We have contacted one of Kolkata’s famous caterer to make the Kolkata Biryani for Pasta’s 5th Birthday feast. This particular caterer is known for its food. They are the first choice when it comes to handing over the cooking to a third party at my parent’s place. I actually have contacted a few restaurants in Kolkata to make the Biryani and finally ended on selecting the caterer who was happy to cater my need of not limiting the meat pieces to one or two. They handed over the responsibility of making the Biryani to a Biryani Chef from the city. The Briyani was brilliant at least that is what I was told by most of the guests.
Pro Tips for cooking Kolkata Mutton Biryani!
I was given a few important tips by the Bawarchis for making Kolkata Biryani at home.
- Meat to Rice ratio should be 2:1; being said that if you are using 1 kg mutton; there should be 500g of Rice.
- Good quality whole potatoes are a must. Try to use starchy potato.
- The rice should be whole, long and flavored Basmati and preferably old and seasoned. It is better to use the best quality possible. Ask for “Biryani Rice” specifically.
- Ask for 100g of Fat separately while purchasing the mutton.
- Biryani meat chunk is different from Curry cut. Get the meat cur accordingly.
- The proportion plays a very important role while making biryani. It is better to cook it in bulk to get the ultimate result. 1kg meat and 500g rice and proportions bigger than that are ideal.
- Quality of the utensils used is very important. Use a thick bottom Handi to making Biryani.
- Typically they do not add Birista while assembling the biriyani in the restaurants instead it is added while cooking the mutton.
- Aloo Bukhara is a must.
- Restaurant to restaurant texture varies and so does the taste. You will get almost yellowish biriyani at Arsalan or Shiraz while Royals’ Biryani is a bit on the white side. For that matter, Royal’s biryani is not typical Kolkata Biryani. In Sabir’s the rice is a mixture of white and yellow and so on.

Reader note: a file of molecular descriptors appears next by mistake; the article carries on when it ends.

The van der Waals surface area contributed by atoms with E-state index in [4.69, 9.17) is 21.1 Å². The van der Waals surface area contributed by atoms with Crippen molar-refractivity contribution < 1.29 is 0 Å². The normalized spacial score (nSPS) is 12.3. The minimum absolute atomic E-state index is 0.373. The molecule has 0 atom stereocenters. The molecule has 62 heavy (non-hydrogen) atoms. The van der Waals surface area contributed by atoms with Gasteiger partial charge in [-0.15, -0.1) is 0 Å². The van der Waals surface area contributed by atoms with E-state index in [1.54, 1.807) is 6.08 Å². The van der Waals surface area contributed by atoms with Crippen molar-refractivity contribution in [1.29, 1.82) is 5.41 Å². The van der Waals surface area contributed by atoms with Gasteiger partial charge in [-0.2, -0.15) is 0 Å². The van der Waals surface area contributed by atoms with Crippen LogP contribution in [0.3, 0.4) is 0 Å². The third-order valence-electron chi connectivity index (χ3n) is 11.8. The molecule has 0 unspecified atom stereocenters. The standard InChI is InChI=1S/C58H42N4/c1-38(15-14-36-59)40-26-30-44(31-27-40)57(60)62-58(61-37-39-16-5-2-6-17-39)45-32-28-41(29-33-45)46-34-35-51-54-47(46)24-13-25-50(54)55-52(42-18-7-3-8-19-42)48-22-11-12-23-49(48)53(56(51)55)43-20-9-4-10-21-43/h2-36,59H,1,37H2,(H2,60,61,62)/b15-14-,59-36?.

- Egg these days is part of special Biryani only in Kolkata, however, you can add it if making at home. I prefer not adding it.
- Last but not the least the process of making Kolkata Mutton Biryani is elaborate and complex however it is worth all the time and complexity.
Here’s how I cook Kolkata Mutton Biryani at Debjanir Rannaghar!
- Serves: 6 People
- Serving size: 250g
- Calories: 1263
- Fat: 54.3g
- Saturated fat: 20.7g
- Carbohydrates: 122g
- Sugar: 31.2g
- Sodium: 1007mg
- Fiber: 7.2g
- Protein: 70.7g
- Cholesterol: 235mg
- Mutton: 1 Kg (around 10 pieces; Biryani cut); with extra 100g fat
- Whole-grain flavored Basmati Rice: 500g
- Aloo Bukhara: 8
- Boiled Egg: 6 (Optional; I skipped it)
- Large Potato: 3
- Onion: 3 (This is to make "Birista")
- Yellow food color: one pinch
- Oil: 150 ml. (This is to fry both Potato and Onion)
- Red Chili Powder: 1Tsp.
- Salt: The taste
- Ghee: 75g
- Khowa: 50 grams
- Keshar: 15 strands
- Milk: 200ml
- Mitha Itrt: 4 drops
- Keora Water: 1 Tbsp.
- Oil: for frying
- Cinnamon: 2"
- Black cardamom: 2
- Green cardamom: 4
- Clove: 4
- Bay Leaf: 2
- Nutmeg: 1
- Mace: 4 petals
- Shahi Cumin Seed: 1Tsp.
- Onion: 3 (Paste)
- Birista: 1 Cup
- Papaya glue: ⅕ Tsp.
- Ginger Paste: 1.5 Tbsp.
- Garlic Paste: 2 Tbsp.
- Plain Curd: 150g
- Sweet Curd: 50 g
- Shahi Cumin Paste: 1.5 Tsp.
- Dry chilies: 3
- Bay Leaf: 2
- Ghee: 2 Tbsp.
- Oil: Remaining oil from frying potatoes and onion
- Clove: 2
- Cinnamon Stick: 1"
- Black Cardamom: 1
- Green Cardamom: 2
- Salt: The taste
- Cinnamon Stick: 4"
- Black cardamom: 2
- Green cardamom: 4
- Cloves: 4
- Bay Leaf: 2
- Wheat Flour dough: For sealing the Utensil
- Bay leaf: A bunch (to place inside the utensil while cooking the Biryani)
- As the process is elaborate; I am writing down phase by phase to help you to understand what to do next.
- Dry roast all the spices mentioned under the head of Biryani Masala.
- Once cooled, make a powder of the spices.
- Around 2 Tbsp. of this powder will be used in the Biryani.
- Store the Masala in an airtight container for further use.
- Marinate mutton with Papaya glue and 1 Tsp. Salt for 2 hours.
- Mix Onion paste, ginger paste, Garlic paste, green chili paste, and also crushed Birissta along with plain curd, sweet curd, and also sahi jira paste with ¼ tsp. salt.
- Add 1 Tsp. of Biryani Masala as well along with and marinate the mutton with the spices for 6 hours.
- Finely chop Onion.
- Heat Oil in a pan.
- Fry the onion till those are crisp.
- Strain from the oil.
- Peel and cut potatoes into half.
- Marinate potatoes with a mixture of yellow food color and ¼ Tsp. Salt.
- Heat the same oil used for making Birista.
- Temper the oil with 1" Cinnamon, 1 Black Cardamom, 2 Cloves, and green cardamom.
- Fry Potatoes until those are golden in color and 70% cooked.
- Add ½ Tsp. Biryani Masala to it as well.
- Strain fried potatoes from the pan.